"... a physical, mental or neurological condition that limits a person’s movements, senses, or activities that is invisible to the onlooker."

These 'invisible' disabilities happen more often than you think. Here are some statistics that I found on this subject:

96% of people with chronic medical conditions live with a condition that is invisible. These people do not use a cane or any assistive device and act as if they didn't have a medical condition. About a quarter of them have some type of activity limitation, ranging from mild to severe; the remaining 75% are not disabled by their chronic conditions.
1994-1995 Survey of Income and Program Participation (SIPP) found that 26 million Americans (almost 1 in 10) have a severe disability, while only 1.8 million used a wheelchair and 5.2 million used a cane, crutches or walker (Americans with Disabilities 94-95). In other words, 74% of Americans who live with a severe disability do not use such devices. Therefore, a disability cannot be determined solely by whether or not a person uses assistive equipment.

Wow bet you didn't know that, huh? It sure was an eye opener for me. And you see, this is where the problems begin.

Here Comes The Judge!

Because such a disability is 'invisible' it can lead to a lot of false judgments, condemnations, and misunderstandings. It turns out that a lot of folks - even myself before I was diagnosed with Parkinson's - tend to think of someone having a disability only if they are using a wheelchair or walker. And this is the main problem we with PD have using these handicap designated areas. I've never had any verbal abuse yet - like "Why are you using a handicap parking space? You look fine to me, you young whipper-snapper!! Save it for someone who needs it!"- although I have heard stories from other PD patients that experienced this type of abuse. But I have had a fair share of ... well, dirty looks. It's a very uncomfortable feeling to have people staring at you because they think you are not 'handicapped' and are trying to 'get away' with something. Often I have used my placard and - out of fear - tried to enter or leave the car when no one was looking; I've actually been so self-conscious of using a handicap parking space that I've feigned a limp when leaving the car! (Well, maybe not feigned - when the meds are running out my left leg tends to want to slightly drag anyway - but rather exaggerated the limp... Call me 'peg-legged' Tom!)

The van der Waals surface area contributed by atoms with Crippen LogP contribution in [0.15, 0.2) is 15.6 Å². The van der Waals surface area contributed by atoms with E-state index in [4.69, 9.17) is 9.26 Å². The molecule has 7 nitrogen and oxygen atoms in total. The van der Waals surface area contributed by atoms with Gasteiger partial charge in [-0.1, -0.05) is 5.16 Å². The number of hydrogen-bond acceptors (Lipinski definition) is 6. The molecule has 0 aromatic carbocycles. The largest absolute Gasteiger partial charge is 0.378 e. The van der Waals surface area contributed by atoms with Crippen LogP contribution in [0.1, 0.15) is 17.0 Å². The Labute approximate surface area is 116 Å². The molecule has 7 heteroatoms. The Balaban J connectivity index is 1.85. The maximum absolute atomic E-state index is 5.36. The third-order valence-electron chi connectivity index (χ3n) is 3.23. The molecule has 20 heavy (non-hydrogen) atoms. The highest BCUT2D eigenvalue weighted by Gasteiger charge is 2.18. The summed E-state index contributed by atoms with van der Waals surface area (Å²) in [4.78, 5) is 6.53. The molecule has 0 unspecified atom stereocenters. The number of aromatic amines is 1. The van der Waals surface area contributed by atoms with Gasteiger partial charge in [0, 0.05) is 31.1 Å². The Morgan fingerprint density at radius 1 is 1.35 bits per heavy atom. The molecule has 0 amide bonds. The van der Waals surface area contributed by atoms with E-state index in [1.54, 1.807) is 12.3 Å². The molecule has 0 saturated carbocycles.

But, you know, we parkies shouldn't have to feel this way! We have a 'valid' disease that can cause us to have difficulties with everyday tasks... and in a lot of cases, those handicap parking spots help us get into and out of places easier and with less stress.